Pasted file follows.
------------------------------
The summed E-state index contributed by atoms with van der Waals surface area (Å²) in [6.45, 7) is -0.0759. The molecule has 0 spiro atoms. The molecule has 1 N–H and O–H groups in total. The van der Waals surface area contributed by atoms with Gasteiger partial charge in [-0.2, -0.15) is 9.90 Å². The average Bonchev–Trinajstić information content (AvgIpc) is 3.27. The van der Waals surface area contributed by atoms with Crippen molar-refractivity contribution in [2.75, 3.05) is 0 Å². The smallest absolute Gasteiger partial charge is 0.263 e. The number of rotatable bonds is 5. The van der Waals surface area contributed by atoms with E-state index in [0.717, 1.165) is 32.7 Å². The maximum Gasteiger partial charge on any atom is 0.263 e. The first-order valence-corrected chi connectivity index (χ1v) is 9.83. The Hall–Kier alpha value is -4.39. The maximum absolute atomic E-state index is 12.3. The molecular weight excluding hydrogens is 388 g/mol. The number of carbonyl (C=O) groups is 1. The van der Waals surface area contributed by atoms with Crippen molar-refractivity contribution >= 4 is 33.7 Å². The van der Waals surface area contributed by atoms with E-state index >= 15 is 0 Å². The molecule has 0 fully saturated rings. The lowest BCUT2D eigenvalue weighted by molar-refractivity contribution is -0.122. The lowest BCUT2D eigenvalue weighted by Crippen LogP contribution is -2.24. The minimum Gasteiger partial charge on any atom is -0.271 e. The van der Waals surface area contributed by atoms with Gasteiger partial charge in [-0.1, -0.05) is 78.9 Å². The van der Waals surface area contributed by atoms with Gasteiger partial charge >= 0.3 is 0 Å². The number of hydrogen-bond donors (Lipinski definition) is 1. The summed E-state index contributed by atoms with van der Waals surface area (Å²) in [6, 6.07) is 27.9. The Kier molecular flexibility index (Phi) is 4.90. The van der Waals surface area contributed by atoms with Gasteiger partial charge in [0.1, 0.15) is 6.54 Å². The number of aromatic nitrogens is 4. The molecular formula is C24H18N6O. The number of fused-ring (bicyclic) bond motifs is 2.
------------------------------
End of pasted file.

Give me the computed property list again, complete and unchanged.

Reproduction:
The summed E-state index contributed by atoms with van der Waals surface area (Å²) in [6.45, 7) is -0.0759. The molecule has 0 spiro atoms. The molecule has 1 N–H and O–H groups in total. The van der Waals surface area contributed by atoms with Gasteiger partial charge in [-0.2, -0.15) is 9.90 Å². The average Bonchev–Trinajstić information content (AvgIpc) is 3.27. The van der Waals surface area contributed by atoms with Crippen molar-refractivity contribution in [2.75, 3.05) is 0 Å². The smallest absolute Gasteiger partial charge is 0.263 e. The number of rotatable bonds is 5. The van der Waals surface area contributed by atoms with E-state index in [0.717, 1.165) is 32.7 Å². The maximum Gasteiger partial charge on any atom is 0.263 e. The first-order valence-corrected chi connectivity index (χ1v) is 9.83. The Hall–Kier alpha value is -4.39. The maximum absolute atomic E-state index is 12.3. The molecular weight excluding hydrogens is 388 g/mol. The number of carbonyl (C=O) groups is 1. The van der Waals surface area contributed by atoms with Crippen molar-refractivity contribution >= 4 is 33.7 Å². The van der Waals surface area contributed by atoms with E-state index >= 15 is 0 Å². The molecule has 0 fully saturated rings. The lowest BCUT2D eigenvalue weighted by molar-refractivity contribution is -0.122. The lowest BCUT2D eigenvalue weighted by Crippen LogP contribution is -2.24. The minimum Gasteiger partial charge on any atom is -0.271 e. The van der Waals surface area contributed by atoms with Gasteiger partial charge in [-0.1, -0.05) is 78.9 Å². The van der Waals surface area contributed by atoms with Gasteiger partial charge >= 0.3 is 0 Å². The number of hydrogen-bond donors (Lipinski definition) is 1. The summed E-state index contributed by atoms with van der Waals surface area (Å²) in [6, 6.07) is 27.9. The Kier molecular flexibility index (Phi) is 4.90. The van der Waals surface area contributed by atoms with Gasteiger partial charge in [0.1, 0.15) is 6.54 Å². The number of aromatic nitrogens is 4. The molecular formula is C24H18N6O. The number of fused-ring (bicyclic) bond motifs is 2.